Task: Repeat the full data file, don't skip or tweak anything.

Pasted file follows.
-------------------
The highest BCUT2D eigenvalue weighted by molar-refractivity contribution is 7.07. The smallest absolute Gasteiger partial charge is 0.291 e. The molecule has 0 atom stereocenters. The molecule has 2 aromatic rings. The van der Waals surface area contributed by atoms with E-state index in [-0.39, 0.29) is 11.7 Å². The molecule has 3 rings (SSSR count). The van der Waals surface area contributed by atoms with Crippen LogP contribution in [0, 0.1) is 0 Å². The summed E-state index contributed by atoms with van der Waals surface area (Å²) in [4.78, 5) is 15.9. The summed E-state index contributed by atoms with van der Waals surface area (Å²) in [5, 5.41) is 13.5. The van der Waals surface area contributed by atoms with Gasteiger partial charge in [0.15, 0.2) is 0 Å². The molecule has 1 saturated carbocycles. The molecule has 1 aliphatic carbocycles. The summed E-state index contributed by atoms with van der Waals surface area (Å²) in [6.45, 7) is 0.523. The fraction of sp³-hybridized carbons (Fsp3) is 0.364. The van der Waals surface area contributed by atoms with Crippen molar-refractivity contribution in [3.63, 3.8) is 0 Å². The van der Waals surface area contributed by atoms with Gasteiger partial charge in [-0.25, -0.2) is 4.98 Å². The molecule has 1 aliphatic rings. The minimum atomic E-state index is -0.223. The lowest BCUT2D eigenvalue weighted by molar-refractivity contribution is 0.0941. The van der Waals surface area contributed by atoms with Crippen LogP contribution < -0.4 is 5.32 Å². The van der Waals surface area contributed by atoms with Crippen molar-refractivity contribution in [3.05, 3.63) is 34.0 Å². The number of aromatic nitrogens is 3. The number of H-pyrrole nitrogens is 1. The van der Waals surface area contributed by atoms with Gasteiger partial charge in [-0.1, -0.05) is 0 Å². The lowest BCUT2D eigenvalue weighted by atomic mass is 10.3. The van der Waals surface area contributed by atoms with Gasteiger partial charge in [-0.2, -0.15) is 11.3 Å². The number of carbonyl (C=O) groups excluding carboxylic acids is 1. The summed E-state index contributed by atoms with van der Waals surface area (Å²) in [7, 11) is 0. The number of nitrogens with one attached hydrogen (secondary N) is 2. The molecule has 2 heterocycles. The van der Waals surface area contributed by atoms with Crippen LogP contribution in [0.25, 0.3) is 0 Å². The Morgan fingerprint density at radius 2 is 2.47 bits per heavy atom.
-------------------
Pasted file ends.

The highest BCUT2D eigenvalue weighted by molar-refractivity contribution is 7.07. The smallest absolute Gasteiger partial charge is 0.291 e. The molecule has 0 atom stereocenters. The molecule has 2 aromatic rings. The van der Waals surface area contributed by atoms with E-state index in [-0.39, 0.29) is 11.7 Å². The molecule has 3 rings (SSSR count). The van der Waals surface area contributed by atoms with Crippen LogP contribution in [0, 0.1) is 0 Å². The summed E-state index contributed by atoms with van der Waals surface area (Å²) in [4.78, 5) is 15.9. The summed E-state index contributed by atoms with van der Waals surface area (Å²) in [5, 5.41) is 13.5. The van der Waals surface area contributed by atoms with Gasteiger partial charge in [0.15, 0.2) is 0 Å². The molecule has 1 saturated carbocycles. The molecule has 1 aliphatic carbocycles. The summed E-state index contributed by atoms with van der Waals surface area (Å²) in [6.45, 7) is 0.523. The fraction of sp³-hybridized carbons (Fsp3) is 0.364. The van der Waals surface area contributed by atoms with Crippen molar-refractivity contribution in [3.63, 3.8) is 0 Å². The van der Waals surface area contributed by atoms with Gasteiger partial charge in [-0.25, -0.2) is 4.98 Å². The molecule has 1 aliphatic rings. The minimum atomic E-state index is -0.223. The lowest BCUT2D eigenvalue weighted by molar-refractivity contribution is 0.0941. The van der Waals surface area contributed by atoms with Crippen LogP contribution < -0.4 is 5.32 Å². The van der Waals surface area contributed by atoms with Crippen molar-refractivity contribution in [3.05, 3.63) is 34.0 Å². The number of aromatic nitrogens is 3. The number of H-pyrrole nitrogens is 1. The van der Waals surface area contributed by atoms with Gasteiger partial charge in [-0.1, -0.05) is 0 Å². The lowest BCUT2D eigenvalue weighted by atomic mass is 10.3. The van der Waals surface area contributed by atoms with Gasteiger partial charge in [-0.2, -0.15) is 11.3 Å². The number of carbonyl (C=O) groups excluding carboxylic acids is 1. The summed E-state index contributed by atoms with van der Waals surface area (Å²) in [7, 11) is 0. The number of nitrogens with one attached hydrogen (secondary N) is 2. The molecule has 2 heterocycles. The van der Waals surface area contributed by atoms with Crippen LogP contribution in [0.25, 0.3) is 0 Å². The Morgan fingerprint density at radius 2 is 2.47 bits per heavy atom.